This was pretty heady stuff for the children of the 1970s, who were naturally excited by the idea of being faster and stronger than humanly possible. (Kids didn’t seem to mind that horrific accidents were a prerequisite for bionic augmentation.) Back in grade school, I used to amaze friends with my ability to arch one eyebrow to express surprise or skepticism. Nearly everyone assumed I was emulating Star Trek’s Mr. Spock, but in fact I was aping Lee Majors, the six million dollar man himself. Like Spock, Major’s Colonel Steve Austin cocked a mean eyebrow.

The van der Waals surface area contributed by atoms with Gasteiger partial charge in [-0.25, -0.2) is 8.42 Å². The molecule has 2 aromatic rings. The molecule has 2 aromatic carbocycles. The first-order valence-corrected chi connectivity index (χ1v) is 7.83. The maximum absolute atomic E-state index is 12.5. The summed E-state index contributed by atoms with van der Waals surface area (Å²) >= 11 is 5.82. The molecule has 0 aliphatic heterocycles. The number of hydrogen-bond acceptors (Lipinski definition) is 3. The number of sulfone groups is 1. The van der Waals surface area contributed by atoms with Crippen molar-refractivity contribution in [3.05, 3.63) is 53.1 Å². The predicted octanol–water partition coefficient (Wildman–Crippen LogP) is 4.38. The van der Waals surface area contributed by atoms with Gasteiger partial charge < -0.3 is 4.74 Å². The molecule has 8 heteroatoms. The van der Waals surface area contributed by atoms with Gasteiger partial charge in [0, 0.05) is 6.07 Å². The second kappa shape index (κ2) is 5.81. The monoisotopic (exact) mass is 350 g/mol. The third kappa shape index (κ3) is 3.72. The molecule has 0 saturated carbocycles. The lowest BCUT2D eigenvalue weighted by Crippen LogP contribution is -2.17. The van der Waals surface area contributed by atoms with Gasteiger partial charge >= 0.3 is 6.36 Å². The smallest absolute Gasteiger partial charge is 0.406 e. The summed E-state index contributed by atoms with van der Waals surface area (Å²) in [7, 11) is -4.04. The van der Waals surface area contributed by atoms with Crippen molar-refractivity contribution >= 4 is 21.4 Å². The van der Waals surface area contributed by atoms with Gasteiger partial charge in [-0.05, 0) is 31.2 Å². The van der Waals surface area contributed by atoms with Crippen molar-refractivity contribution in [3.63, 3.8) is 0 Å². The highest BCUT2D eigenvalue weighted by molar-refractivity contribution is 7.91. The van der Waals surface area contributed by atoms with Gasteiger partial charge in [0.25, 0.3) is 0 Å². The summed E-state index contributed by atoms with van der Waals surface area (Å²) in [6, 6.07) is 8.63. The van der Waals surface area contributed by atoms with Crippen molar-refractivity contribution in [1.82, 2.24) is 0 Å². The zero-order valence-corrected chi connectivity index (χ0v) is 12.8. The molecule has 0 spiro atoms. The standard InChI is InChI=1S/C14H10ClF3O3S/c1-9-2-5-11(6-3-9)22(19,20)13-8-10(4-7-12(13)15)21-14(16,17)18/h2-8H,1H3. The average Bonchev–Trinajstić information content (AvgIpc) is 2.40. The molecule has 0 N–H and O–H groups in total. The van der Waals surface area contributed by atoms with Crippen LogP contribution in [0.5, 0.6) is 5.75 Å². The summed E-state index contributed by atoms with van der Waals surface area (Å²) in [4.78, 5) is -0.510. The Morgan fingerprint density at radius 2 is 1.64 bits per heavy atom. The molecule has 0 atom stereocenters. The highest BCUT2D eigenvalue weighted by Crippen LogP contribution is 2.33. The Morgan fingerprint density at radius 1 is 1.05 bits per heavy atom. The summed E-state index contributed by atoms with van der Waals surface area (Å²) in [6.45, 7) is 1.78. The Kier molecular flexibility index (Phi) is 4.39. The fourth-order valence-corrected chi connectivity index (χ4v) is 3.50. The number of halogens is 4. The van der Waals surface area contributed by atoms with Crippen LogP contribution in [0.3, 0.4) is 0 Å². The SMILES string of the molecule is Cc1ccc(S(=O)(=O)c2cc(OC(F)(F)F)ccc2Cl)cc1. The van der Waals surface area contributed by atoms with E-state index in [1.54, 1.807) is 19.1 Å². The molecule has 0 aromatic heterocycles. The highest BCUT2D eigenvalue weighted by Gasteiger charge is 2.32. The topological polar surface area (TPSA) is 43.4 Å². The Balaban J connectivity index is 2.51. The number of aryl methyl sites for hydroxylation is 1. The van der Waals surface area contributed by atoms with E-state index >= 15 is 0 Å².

The Six Million Dollar Man was one of a select number of genre shows broadcast way up north when I was living in Leaf Rapids, Manitoba. (The others were Star Trek, H.R. Pufnstuf, and Space: 1999.) Our television only received three channels, one of them French, so choices were limited. Fortunately CBC was pretty genre-friendly in those days, giving my friends and I ample fodder for the imagination. As often as we played cops and robbers, Fantastic Four or Star Trek, we pretended to be bionic boys and girls. I may not have possessed bionic strength or speed, but my eyebrow action was pretty convincing, at least on the playground. A cousin had the famous Kenner Steve Austin action figure, complete with plastic engine block (to demonstrate Steve’s amazing strength) and see-through “bionic” eye. A friend had the less popular Oscar Goldman figure; Oscar was the head of the Office of Scientific Intelligence, the organization that employed Steve and Jaime. Oscar had one accessory, the infamous exploding briefcase, which didn’t really explode at all; if you opened it in a certain (read: wrong) way, you’d see a sticker lining the briefcase exterior that made it look like Oscar’s stuff had been blown up. Open it another way, and you’d see a different sticker depicting the contents as intact. Cool!